As he turns 100 this month, let’s celebrate Thiebaud, the father of the food art trend, with some fun Wayne Thiebaud Art Projects for Kids!
“If you stare at an object, as you do when you paint, there is no point at which you stop learning things from it. ” ~Wayne Thiebaud
If you go to a restaurant or a diner these days, you’re sure to find someone or the other striving to take a good photo of their meal. It’s no wonder too, since there is definitely art in food, and Instagram is proof of this fact! However, what if I told you there was someone who captured food art back in the sixties?
Yes, we’re talking about Wayne Thiebaud, an American painter who loved capturing food – in paintings, not Instagram! Look at the angle of the painting shown above – doesn’t it look familiar? This is ‘Sandwich’, painted in 1963, one of the many food paintings done by Thiebaud, including pies, pastries, cakes and much more.
Wayne Thiebaud was passionate about deriving inspiration from things we see everyday. In fact, one summer, he worked part time at Walt Disney, drawing Goofy, Pinocchio and other characters. He went to to work as a cartoonist and designer, creating his own unique brand of painting everyday objects.
Due to the subjects of his art, Thiebaud is associated with the pop art movement, along with the likes of Andy Warhol, Roy Lichtenstein and others. In fact, he was good friends with artists William de Kooning and Franz Kline. Even though his subjects are similar to Andy Warhol’s, the style is entirely different. Thiebaud’s work is often heavily pigmented and feature strong shadows.
With the artist turning 100 this November, it’s only fit that we celebrate this special occasion with some fun Wayne Thiebaud art projects for kids. Considering a lot of his paintings are based on pies, cakes and ice cream, we’re sure kids are going to be quite enthusiastic about trying these out!
10 Wayne Thiebaud Art Projects for Kids
This beautiful painting is based on a work of Thiebaud that’s actually untitled! Thiebaud uses his paint to create texture in his work, and that’s exactly what Woo Jr has done here with puffy paint frosting for this cupcake.
Most of Thiebaud’s paintings were desserts, particularly classic American desserts. As a result, his work features many cupcakes and donuts. The Art Teacher takes inspiration from his various donut paintings in this art tutorial that is incredibly detailed with videos and everything!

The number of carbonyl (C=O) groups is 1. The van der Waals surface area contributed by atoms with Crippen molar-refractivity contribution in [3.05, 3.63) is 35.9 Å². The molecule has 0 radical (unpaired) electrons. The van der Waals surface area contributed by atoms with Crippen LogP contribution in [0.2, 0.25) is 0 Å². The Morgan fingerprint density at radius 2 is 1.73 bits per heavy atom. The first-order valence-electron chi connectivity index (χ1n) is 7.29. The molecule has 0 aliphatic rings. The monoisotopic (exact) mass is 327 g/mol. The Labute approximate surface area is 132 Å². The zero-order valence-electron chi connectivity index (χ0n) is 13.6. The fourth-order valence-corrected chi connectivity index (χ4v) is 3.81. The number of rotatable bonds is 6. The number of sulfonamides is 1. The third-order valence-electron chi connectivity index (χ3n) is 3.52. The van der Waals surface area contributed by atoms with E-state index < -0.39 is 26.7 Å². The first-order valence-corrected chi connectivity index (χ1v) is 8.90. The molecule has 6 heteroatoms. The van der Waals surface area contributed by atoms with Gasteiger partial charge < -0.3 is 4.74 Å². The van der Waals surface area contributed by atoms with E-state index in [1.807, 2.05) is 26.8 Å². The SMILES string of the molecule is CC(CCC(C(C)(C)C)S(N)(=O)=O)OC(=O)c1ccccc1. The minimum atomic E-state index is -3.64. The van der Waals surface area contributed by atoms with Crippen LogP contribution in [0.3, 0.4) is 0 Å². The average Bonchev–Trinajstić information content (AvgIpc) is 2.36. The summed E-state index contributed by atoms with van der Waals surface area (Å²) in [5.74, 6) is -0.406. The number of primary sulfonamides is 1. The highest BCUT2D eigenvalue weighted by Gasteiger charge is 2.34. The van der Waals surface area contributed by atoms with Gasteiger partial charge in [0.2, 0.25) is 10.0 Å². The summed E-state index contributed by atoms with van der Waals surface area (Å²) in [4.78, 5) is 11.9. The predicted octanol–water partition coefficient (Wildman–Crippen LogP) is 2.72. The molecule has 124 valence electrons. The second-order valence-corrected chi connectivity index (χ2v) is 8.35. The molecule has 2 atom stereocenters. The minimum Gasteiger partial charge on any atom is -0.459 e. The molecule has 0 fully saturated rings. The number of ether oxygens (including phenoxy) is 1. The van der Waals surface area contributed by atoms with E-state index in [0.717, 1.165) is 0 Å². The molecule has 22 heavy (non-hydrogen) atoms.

This project from Create Art with Me is a celebration of the painting named ‘Six Lollipops’, painted in 1964. If you ask me, I’d say this is a very good representation of the original painting, that’ll have you wanting to pick one up!
Another classic American candy are gumballs, often dispensed from a gumball machine. Thiebaud was captivated by the brilliant colors inside the machine, and did quite a few paintings on it. Thomas Elementary Art turns this into a fun print making project that even young kids will love.
When you speak of desserts, you can’t help but talk about ice creams! Ice creams feature a lot in Thiebaud’s paintings, and he loved painting cones with multiple scoops as well as sundaes. Mrs. Picasso’s Art Room creates a shadow box style project with a Thiebaud-inspired ice cream painting.
It’s amazing how art and Math are considered poles apart by some, while they are considered to be joined at the hip by others. Arts Integration shows how Thiebaud’s symmetric cake paintings are in line with mathematical principles and how you can use them to make your own cake art.
The Sweeter Side of Mommyhood takes inspiration from Thiebaud’s many-scooped ice cream paintings to create these fun works of art. Kids will enjoy painting the scoops in the colors of their favorite flavors.
Wayne Thiebaud’s 1962 painting ‘Cake Rows’ features rows of different slices of cakes, and it looks like a layout for a birthday party or perhaps a bakery. It is Art Day draws inspiration from this painting and other similar ones to make these rather delicious looking 3D cake slice sculptures.
Thiebaud’s work is characterized by the heavy pigmentation, and that gives his painting that unique stamp. Tiny Art Room has a lovely Popsicle project that’ll help kids learn about primary colors and what happens when you mix them. The result is a bright, custom work of art!
Thiebaud painted cakes in all forms – whole cakes, mini cakes, cake slices and cakes from which slices were cut. Check out this project from Fine Lines that features the latter, and is a fun way to mix painting and collage art.
I don’t know about you, but I sure am craving something sweet right now! That’s the beauty of Thiebaud’s work – on the surface it looks like a simple painting of a cake or ice cream, but look closer and you’ll notice how he’s added texture and shadows to make them look quite appetizing. Encourage kids to examine more of his paintings – this is something they’re sure to be delighted to do!
If you’d like to check out more food crafts, do check out our post on food crafts for pretend play..